What's lost in the hyper-convenience of drive-thru culture?
Phoenix is the ultimate drive-thru town. In fact, Arizona was home to the very first McDonald’s drive-thru in 1975 in Sierra Vista.
Now, they are everywhere, from the Starbucks shift to almost all drive-thrus, to the Dutch Bros phenomenon and newfound popularity of Salad & Go, and, of course, there are your fast-food joints, drive-up grocery pick-up and a few, very special drive-thru liquor stores left. The pandemic, of course, kicked all of this into high gear.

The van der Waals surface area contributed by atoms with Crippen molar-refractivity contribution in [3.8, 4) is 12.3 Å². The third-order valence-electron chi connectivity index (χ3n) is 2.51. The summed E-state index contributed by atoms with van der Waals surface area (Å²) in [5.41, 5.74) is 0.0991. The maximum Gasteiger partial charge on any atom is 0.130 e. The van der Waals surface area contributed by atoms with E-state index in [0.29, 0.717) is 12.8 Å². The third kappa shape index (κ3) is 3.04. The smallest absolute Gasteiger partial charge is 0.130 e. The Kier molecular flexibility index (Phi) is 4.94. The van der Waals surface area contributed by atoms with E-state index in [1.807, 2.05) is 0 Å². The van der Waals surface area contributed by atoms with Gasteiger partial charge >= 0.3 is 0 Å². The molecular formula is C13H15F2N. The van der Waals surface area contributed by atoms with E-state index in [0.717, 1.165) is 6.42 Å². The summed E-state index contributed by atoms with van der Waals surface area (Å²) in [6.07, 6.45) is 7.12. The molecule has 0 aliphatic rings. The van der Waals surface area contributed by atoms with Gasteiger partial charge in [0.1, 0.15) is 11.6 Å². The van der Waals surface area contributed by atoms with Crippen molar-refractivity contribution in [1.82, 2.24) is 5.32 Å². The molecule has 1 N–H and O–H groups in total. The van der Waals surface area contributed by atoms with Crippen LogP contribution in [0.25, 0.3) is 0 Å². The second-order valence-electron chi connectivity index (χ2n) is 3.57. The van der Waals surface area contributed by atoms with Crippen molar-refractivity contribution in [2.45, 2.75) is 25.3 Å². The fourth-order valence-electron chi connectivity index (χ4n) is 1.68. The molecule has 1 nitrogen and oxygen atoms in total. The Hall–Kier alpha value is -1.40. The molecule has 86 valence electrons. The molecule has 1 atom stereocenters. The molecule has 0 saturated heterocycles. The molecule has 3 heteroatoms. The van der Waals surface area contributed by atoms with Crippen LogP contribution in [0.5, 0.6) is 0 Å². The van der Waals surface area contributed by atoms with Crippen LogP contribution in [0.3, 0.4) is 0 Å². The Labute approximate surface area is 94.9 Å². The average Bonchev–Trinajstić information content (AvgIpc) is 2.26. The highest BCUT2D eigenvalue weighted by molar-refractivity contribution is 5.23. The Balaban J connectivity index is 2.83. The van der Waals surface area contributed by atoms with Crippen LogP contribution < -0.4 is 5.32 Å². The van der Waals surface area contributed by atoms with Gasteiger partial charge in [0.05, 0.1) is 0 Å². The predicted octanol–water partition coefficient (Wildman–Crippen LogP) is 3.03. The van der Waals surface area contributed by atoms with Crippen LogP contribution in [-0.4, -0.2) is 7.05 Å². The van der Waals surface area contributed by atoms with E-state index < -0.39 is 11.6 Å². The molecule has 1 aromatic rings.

And it's understandable. They’re easier, they’re faster, you don’t have to get out of your car in this summer heat — the list goes on. But, we wondered: Is there also something lost in all of this convenience?
The Show turned to someone who knows a lot about communication — Sarah Tracy, Ph.D., the director of the Hugh Downs School of Human Communication at Arizona State University, .
She said that there are two parts to communicating: the task at hand and the relationship behind it.
EDITOR'S NOTE: This story has been updated to correct the spelling of Sarah Tracy's name.
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